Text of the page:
Joining me on this week’s episode is Laura Kempke, the Vice President of Communications for Acquia and one of the most strategic public relations professionals I know. She discusses several important issues, including:
- What to do when executives lie frequently?
- Dealing with misinformation and the increasing need to take a stand
- What can PR professionals learn from the open source community?
Why don’t you tell us more about yourself and your career?
I’ve worked in public relations for more than 20 years and right now I’m heading up the communications program for a Boston-based technology company that has about 1,100 employees around the world. Prior to that, I’ve worked for a number of agencies and in-house positions in the technology industry. I’ve also worked in life sciences. When I think back on my career, I never intended necessarily to go into public relations. I wasn’t a communication major or a journalism major. I sort of tripped into it fortuitously because I’ve always loved the news, even as a young kid. My earliest memories, honestly, were of hearing journalists talk about what’s new and things that are happening in politics and society. I became super excited by the news and as I came out of graduate school and thought about what was next for myself, I really felt like communications could be a place where I could make an impact, but also something that was very much in line with my interest in what’s new and in translating technical messages to audiences who just want to kind of hear the high points.
The hardest thing is dealing with executives who lie and who will say things that are not just stretching the truth and not just painting an overly optimistic picture of certain things. I’ve run across a few executives over time who I know are good people, but they’ve been sort of backed into situations where their reflex was to very quickly say something that I can’t reel in and that they can’t reel in, and now something is out there that’s untrue. To me, that’s actually the hardest thing because it just puts you in a very stark position where something that can be demonstrated as false, now your reputation is tied up with that and you have to manage around it. Sometimes there’s no easy way to simply set the record straight.
What’s your counsel for other communications professionals when you have executives that tend to go beyond embellishment?
In my experience, I think it tends to happen when an executive is caught off guard and where they’re put on the spot by a reporter or someone in the industry who they respect and who they’re perhaps trying to impress. To me, I think it often comes down to helping executives prepare for any conversation that they’re going to have and helping them think through all of the possible directions that a conversation could take. You need to help them practice answering tough questions. Helping them get comfortable with the idea that they as an executive, as spokesperson, aren’t actually expected to have all of the answers and that’s it’s okay to say, “I don’t know,” or, “I’ll get back to you.”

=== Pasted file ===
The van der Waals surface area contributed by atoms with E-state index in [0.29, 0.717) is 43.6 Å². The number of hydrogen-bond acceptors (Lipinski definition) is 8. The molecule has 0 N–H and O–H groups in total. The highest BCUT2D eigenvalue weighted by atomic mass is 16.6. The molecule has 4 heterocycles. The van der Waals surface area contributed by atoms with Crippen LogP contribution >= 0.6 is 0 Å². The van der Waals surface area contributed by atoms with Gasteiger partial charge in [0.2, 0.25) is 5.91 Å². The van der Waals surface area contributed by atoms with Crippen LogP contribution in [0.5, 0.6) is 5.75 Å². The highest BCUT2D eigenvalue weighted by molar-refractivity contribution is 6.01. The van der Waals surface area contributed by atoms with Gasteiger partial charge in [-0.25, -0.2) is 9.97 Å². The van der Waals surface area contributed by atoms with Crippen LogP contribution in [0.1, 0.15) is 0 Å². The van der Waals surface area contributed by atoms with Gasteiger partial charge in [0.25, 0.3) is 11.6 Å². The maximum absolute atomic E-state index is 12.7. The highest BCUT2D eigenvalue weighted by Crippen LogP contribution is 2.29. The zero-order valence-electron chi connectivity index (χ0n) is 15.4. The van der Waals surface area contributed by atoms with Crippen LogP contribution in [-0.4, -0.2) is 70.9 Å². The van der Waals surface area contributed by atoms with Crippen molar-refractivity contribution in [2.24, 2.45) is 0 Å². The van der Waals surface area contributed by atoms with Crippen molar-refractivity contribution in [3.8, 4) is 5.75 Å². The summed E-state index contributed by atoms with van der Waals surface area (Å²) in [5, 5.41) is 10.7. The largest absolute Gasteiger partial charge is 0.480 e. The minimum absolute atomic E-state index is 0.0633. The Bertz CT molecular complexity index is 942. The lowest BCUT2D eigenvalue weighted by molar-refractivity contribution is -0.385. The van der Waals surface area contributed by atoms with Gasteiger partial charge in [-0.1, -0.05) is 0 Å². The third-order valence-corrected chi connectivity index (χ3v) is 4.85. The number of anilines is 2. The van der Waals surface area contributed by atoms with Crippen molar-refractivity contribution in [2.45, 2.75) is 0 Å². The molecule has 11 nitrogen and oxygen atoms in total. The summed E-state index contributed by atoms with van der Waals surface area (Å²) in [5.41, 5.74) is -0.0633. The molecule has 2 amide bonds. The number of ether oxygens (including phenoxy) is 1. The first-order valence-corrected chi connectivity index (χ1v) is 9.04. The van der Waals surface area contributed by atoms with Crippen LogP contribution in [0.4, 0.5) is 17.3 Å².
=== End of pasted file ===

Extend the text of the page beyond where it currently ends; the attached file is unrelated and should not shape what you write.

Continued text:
I know that sounds sort of basic spokesperson training, but sometimes executives feel the weight of the company on their shoulders, and perhaps feel pressured into sometimes saying things that just are not true. It can have financial, legal and ethical implications for the company. Some of these have been pretty big. They’ve been doozies, and I think that that’s hard. To me, I think it’s because it’s very difficult to go back to a reporter and say, “The executive you just spoke with, he or she simply misspoke.” If, for example, in the middle of the conversation they kind of backed up something with a lie and then another one. Then you’ve kind of created a whole fabric that constrains the way that you can move. To me, that’s been hard. It’s only happened a few times to be totally clear, but it’s harder than almost anything else.
When somebody tells that doozy, and you’re suddenly like, “Oh crap,” what’s your reaction? How do you address that and mitigate the damage?
I talk to the executive just as soon as it happens and ask “How is it that we got to the point where you said that?” I do try to be clear with them and say we cannot just sweep it under the carpet or pretend I didn’t hear it. I say, “This now puts us in a position where we’re having to navigate a lot more carefully and where we need to ask ourselves, do we go back and correct it?” Do we let this person continue to believe something that’s false? Do we let them figure it out on their own, perhaps years down the road?
I would encourage them to give me permission to go back and say, “I want to set the record straight on something. Here’s what you heard,” and just fill in the blanks on why that may not be the case. I would, of course, always encourage people to try to set the record straight, but you have to do so in collaboration with the executive. If they don’t agree with it, then you are absolutely as the communicator, just in a tough position.
You and I have both been in technology most of our careers and one of the common refrains happen here as well, “Everybody else is lying and everybody else embellishing. If we don’t do it, we’re going to be at a competitive disadvantage.” What’s your reaction to that or how do you address that point from the executives?
I would, and have, told them point-blank, “I don’t believe that everybody else is lying. I think that it is common, to sort of stretch it or be very optimistic about your projections as to where you’re going with the product or a roadmap, but it’s one thing to kind of give people a directional view into where you’re going and it’s something completely different to say that something is the case when it simply isn’t.”
I always encourage people to understand is that despite the reputation, public relations is actually not lying most of the time. In fact, as communicators, we’re trying to never lie.
That is what we strive for. When we do come up against something like that where it’s not spin, it’s not messaging, it’s not, “Yeah, we thought we were going this way and we went that way.” It’s these really rare occasions in your career where you’re confronted with something that really did sort of put you at that kind of crossroads where you had to do a gut check and say, “Is this something I believe in because I don’t want to be a part of something that is misleading somebody?” Even if that’s something that feels small, that’s it’s not cool, it’s not right, and it creates a difficult situation that isn’t necessarily going to be easier over time.